Referring again to FIGS. 5 and 6, it will be seen that the vent structure will extend to approximately the mid-portions of the concrete blocks and the mid-portions of the interior vertical openings 24 therein and the exterior openings 25 therebetween. At least one of the vertical openings 37 in each tunnel will be disposed in communication with the interior openings in the blocks or the exterior openings therebetween. Therefore, any moisture which might tend to accumulate within the blocks will pass through the openings into the tunnel and eventually pass into the drain system below the basement wall. The openings 37 in the tunnels and channels are of sufficient length so that it is highly unlikely that any particular opening will be completely clogged by any mortar which happens to fall downwardly during the laying of the concrete blocks. Further, the vent structure requires no particular orientation because of its symmetrical construction. The channels will form tunnels or, alternatively, or the tunnels will form channels regardless of which surface of the vent structure is presented upwardly.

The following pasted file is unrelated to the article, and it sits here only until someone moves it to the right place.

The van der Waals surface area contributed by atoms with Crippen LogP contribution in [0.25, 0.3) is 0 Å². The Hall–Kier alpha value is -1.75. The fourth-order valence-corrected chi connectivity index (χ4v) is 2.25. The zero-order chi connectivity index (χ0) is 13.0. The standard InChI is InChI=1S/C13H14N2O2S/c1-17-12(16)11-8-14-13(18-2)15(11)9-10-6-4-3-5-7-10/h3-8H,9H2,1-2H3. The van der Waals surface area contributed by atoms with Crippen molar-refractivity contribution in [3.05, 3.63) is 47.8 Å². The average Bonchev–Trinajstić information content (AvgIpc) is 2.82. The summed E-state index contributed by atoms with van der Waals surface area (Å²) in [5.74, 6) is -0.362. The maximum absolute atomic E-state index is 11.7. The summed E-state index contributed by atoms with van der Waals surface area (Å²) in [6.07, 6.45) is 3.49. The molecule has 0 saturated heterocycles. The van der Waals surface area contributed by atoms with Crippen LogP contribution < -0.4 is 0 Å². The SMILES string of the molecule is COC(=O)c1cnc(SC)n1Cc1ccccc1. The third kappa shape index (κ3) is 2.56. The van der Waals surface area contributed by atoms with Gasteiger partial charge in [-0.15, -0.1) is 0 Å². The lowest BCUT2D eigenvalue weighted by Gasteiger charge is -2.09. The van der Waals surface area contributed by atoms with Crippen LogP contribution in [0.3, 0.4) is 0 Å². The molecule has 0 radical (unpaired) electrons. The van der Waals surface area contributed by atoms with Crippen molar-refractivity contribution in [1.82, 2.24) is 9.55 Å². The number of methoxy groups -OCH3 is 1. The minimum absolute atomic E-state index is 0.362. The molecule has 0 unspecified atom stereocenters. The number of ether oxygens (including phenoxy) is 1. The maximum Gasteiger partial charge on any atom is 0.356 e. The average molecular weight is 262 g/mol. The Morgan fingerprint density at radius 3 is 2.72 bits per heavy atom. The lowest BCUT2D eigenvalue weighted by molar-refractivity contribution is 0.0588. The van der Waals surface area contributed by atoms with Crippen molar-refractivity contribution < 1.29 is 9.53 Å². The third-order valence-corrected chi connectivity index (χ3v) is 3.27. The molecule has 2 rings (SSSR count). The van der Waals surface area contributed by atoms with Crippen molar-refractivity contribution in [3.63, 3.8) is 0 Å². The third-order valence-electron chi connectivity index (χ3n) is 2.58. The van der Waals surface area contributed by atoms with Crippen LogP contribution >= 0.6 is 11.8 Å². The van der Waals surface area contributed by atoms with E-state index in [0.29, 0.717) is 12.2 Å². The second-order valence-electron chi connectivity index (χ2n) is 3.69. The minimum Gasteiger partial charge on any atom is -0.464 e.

The moisture vent structure is formed of a plastic material and can be readily molded or extruded to have the configuration shown. The vent structure may be produced in a continuous fashion and rolled into rolls to permit ease in handling. Strips of the desired length corresponding to the length of the footing may be readily cut at the job site. Thus, the production of the vent structure is inexpensive and may be readily applied in the construction of the basement without departing from the established construction practices.
From the foregoing, it will be seen that I have provided a novel moisture vent structure which is not only of simple and inexpensive construction, but one which functions in a more efficient manner than any heretofore known comparable structure.
It is anticipated that various changes can be made in the size, shape and construction of the foundation vent structure device disclosed herein without departing from the spirit and scope of the invention as defined by the following claims.
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|U.S. Classification||52/169.5, D25/155, 52/302.3|